Business advocates told an official hearing this week that Connecticut’s tax structure is too complex and too changeable. WNPR’s Harriet Jones reports.

Nancy Eve Cohen

Last year the state legislature and Governor Dannel Malloy approved a controversial land swap deal in Haddam. Now, the developer who initiated the swap has now withdrawn from the deal.

Riverhouse Properties offered 87 acres of forest land in the Higganum section of Haddam in exchange for 17 acres of state owned open space along the Connecticut River. After years of resistance from environmentalists and town officials, the state okayed the land swap deal during the 2011 legislative session.

The state senate is expected to vote Wednesday on a bill to end Connecticut’s death penalty.

Michael Kappel (Flickr Creative Commons)

Governor Malloy signed a bill today that caps the gross receipts tax on the wholesale price of gasoline. The law will give drivers a small break at the pump.

The legislation was unanimously approved last week by the General Assembly. The governor waited until today to sign the bill to give Connecticut businesses affected by the law time to adjust their computer systems.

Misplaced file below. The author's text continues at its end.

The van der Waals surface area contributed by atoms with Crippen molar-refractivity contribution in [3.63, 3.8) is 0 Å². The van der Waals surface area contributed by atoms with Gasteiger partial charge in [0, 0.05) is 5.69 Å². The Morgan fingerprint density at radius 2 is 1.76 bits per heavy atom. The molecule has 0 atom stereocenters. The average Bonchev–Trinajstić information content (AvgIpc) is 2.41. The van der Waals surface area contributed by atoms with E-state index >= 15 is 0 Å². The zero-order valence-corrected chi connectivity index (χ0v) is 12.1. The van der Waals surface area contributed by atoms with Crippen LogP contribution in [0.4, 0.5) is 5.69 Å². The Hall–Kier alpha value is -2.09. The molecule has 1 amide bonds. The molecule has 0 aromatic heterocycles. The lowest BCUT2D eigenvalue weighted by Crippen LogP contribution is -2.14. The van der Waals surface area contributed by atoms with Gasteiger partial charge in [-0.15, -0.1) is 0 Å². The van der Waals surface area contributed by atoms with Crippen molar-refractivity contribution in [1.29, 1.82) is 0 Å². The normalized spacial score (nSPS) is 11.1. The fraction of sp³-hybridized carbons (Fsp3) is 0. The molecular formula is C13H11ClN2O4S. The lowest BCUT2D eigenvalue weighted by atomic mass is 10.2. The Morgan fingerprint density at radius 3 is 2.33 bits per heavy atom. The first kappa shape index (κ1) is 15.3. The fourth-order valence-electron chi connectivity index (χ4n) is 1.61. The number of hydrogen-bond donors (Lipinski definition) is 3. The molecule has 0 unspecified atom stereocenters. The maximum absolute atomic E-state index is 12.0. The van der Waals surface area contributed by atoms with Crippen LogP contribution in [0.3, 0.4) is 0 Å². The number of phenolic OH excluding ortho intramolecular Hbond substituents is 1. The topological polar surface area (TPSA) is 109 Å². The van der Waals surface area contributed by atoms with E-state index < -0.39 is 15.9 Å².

The law caps the gross receipts tax at $3 per gallon wholesale. Currently the wholesale price is about $3.20 per gallon, which means a savings at the pump of a little over a penny.

Harriet Jones

As the price of gas climbs past $4 a gallon, there’s another phenomenon you may well have noticed at the pump – the re-emergence of cash and credit pricing. It comes as some retailers renew the push for legislation to curb credit card swipe fees. WNPR’s Harriet Jones reports.

It’s a busy lunchtime at J & A Gas and Go, a filling station on the main drag into Manchester.  And while most customers simply swipe their cards at the pump, some come inside before filling up.

“I’m getting gas – how much? -- five on two …..”

Chion Wolf

Today we’ll check in with Andrew Fleischman, the Chairman of the state education committee.  They considered Governor Malloy’s education reform bill this week - and depending on who you ask, the resulting document is “bold” or “gutted.”  

A bill aimed a reducing the numbers of Connecticut students arrested at school passed a legislative committee this week. Supporters of the measure say too many kids are being arrested for low-level, non-violent offenses.

Connecticut Judicial Branch data show that nearly 20% of the cases that ended up in juvenile court during the first six months of the current academic year began when kids were arrested at school.  

"41% of those were for breach of peace or disorderly conduct."

That’s Hannah Benton, staff attorney with the Center for Children’s Advocacy.

The legislature’s Education Committee has passed a revised version of Governor Malloy’s proposed school reform bill.  

Speaking before last night’s vote, co-chair Andrew Fleischmann said members of the education committee respect the Governor’s broad vision on school reform and sought to fine tune and improve the measure.